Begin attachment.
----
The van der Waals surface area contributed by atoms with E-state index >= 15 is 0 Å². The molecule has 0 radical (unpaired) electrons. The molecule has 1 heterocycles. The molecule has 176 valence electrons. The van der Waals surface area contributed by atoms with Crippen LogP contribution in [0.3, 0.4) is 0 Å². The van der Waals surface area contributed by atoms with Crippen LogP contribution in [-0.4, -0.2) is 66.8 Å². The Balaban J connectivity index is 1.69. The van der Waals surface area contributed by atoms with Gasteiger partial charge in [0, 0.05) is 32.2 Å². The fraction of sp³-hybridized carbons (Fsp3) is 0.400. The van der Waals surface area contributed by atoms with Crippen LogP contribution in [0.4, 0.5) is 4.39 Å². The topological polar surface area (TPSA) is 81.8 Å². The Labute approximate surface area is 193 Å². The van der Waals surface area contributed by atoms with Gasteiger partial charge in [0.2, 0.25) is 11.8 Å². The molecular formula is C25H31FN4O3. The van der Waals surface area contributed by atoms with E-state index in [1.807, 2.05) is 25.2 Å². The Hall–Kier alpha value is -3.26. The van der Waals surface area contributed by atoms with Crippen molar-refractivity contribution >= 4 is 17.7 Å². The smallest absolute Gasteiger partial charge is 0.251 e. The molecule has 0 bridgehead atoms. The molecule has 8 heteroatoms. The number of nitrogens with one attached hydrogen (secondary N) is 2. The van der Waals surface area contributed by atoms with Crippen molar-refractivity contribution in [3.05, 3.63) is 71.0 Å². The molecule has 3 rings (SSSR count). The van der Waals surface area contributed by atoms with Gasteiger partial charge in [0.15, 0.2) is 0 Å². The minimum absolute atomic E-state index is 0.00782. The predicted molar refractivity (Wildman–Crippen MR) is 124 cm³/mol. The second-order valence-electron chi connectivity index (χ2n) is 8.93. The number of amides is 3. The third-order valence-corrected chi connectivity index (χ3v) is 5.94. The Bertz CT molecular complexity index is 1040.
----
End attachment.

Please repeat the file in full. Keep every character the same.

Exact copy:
The van der Waals surface area contributed by atoms with E-state index >= 15 is 0 Å². The molecule has 0 radical (unpaired) electrons. The molecule has 1 heterocycles. The molecule has 176 valence electrons. The van der Waals surface area contributed by atoms with Crippen LogP contribution in [0.3, 0.4) is 0 Å². The van der Waals surface area contributed by atoms with Crippen LogP contribution in [-0.4, -0.2) is 66.8 Å². The Balaban J connectivity index is 1.69. The van der Waals surface area contributed by atoms with Gasteiger partial charge in [0, 0.05) is 32.2 Å². The fraction of sp³-hybridized carbons (Fsp3) is 0.400. The van der Waals surface area contributed by atoms with Crippen LogP contribution in [0.4, 0.5) is 4.39 Å². The topological polar surface area (TPSA) is 81.8 Å². The Labute approximate surface area is 193 Å². The van der Waals surface area contributed by atoms with Gasteiger partial charge in [0.2, 0.25) is 11.8 Å². The molecular formula is C25H31FN4O3. The van der Waals surface area contributed by atoms with E-state index in [1.807, 2.05) is 25.2 Å². The Hall–Kier alpha value is -3.26. The van der Waals surface area contributed by atoms with Crippen molar-refractivity contribution >= 4 is 17.7 Å². The smallest absolute Gasteiger partial charge is 0.251 e. The molecule has 0 bridgehead atoms. The molecule has 8 heteroatoms. The number of nitrogens with one attached hydrogen (secondary N) is 2. The van der Waals surface area contributed by atoms with Crippen molar-refractivity contribution in [3.05, 3.63) is 71.0 Å². The molecule has 3 rings (SSSR count). The van der Waals surface area contributed by atoms with Gasteiger partial charge in [0.15, 0.2) is 0 Å². The minimum absolute atomic E-state index is 0.00782. The predicted molar refractivity (Wildman–Crippen MR) is 124 cm³/mol. The second-order valence-electron chi connectivity index (χ2n) is 8.93. The number of amides is 3. The third-order valence-corrected chi connectivity index (χ3v) is 5.94. The Bertz CT molecular complexity index is 1040.